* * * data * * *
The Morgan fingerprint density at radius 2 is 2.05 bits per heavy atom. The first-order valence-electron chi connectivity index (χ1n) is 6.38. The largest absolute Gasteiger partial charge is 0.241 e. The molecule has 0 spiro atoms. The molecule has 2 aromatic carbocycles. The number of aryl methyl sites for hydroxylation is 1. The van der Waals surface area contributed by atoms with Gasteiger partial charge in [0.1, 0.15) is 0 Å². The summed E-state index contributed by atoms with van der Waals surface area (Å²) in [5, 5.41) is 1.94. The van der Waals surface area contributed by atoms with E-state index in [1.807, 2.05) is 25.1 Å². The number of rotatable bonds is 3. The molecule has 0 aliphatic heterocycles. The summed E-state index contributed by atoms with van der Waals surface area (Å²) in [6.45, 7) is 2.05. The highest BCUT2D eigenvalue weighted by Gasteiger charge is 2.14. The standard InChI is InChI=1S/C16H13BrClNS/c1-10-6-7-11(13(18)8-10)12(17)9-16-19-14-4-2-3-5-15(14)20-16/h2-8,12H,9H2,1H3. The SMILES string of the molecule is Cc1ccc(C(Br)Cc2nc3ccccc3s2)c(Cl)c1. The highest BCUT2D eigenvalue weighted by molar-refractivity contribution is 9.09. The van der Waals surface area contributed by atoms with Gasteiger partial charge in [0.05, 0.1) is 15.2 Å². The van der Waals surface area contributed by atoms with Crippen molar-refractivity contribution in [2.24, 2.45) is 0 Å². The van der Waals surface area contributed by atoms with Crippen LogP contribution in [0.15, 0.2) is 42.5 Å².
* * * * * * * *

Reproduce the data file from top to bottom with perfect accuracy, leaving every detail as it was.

The Morgan fingerprint density at radius 2 is 2.05 bits per heavy atom. The first-order valence-electron chi connectivity index (χ1n) is 6.38. The largest absolute Gasteiger partial charge is 0.241 e. The molecule has 0 spiro atoms. The molecule has 2 aromatic carbocycles. The number of aryl methyl sites for hydroxylation is 1. The van der Waals surface area contributed by atoms with Gasteiger partial charge in [0.1, 0.15) is 0 Å². The summed E-state index contributed by atoms with van der Waals surface area (Å²) in [5, 5.41) is 1.94. The van der Waals surface area contributed by atoms with E-state index in [1.807, 2.05) is 25.1 Å². The number of rotatable bonds is 3. The molecule has 0 aliphatic heterocycles. The summed E-state index contributed by atoms with van der Waals surface area (Å²) in [6.45, 7) is 2.05. The highest BCUT2D eigenvalue weighted by Gasteiger charge is 2.14. The standard InChI is InChI=1S/C16H13BrClNS/c1-10-6-7-11(13(18)8-10)12(17)9-16-19-14-4-2-3-5-15(14)20-16/h2-8,12H,9H2,1H3. The SMILES string of the molecule is Cc1ccc(C(Br)Cc2nc3ccccc3s2)c(Cl)c1. The highest BCUT2D eigenvalue weighted by molar-refractivity contribution is 9.09. The van der Waals surface area contributed by atoms with Gasteiger partial charge in [0.05, 0.1) is 15.2 Å². The van der Waals surface area contributed by atoms with Crippen molar-refractivity contribution in [2.24, 2.45) is 0 Å². The van der Waals surface area contributed by atoms with Crippen LogP contribution in [0.15, 0.2) is 42.5 Å².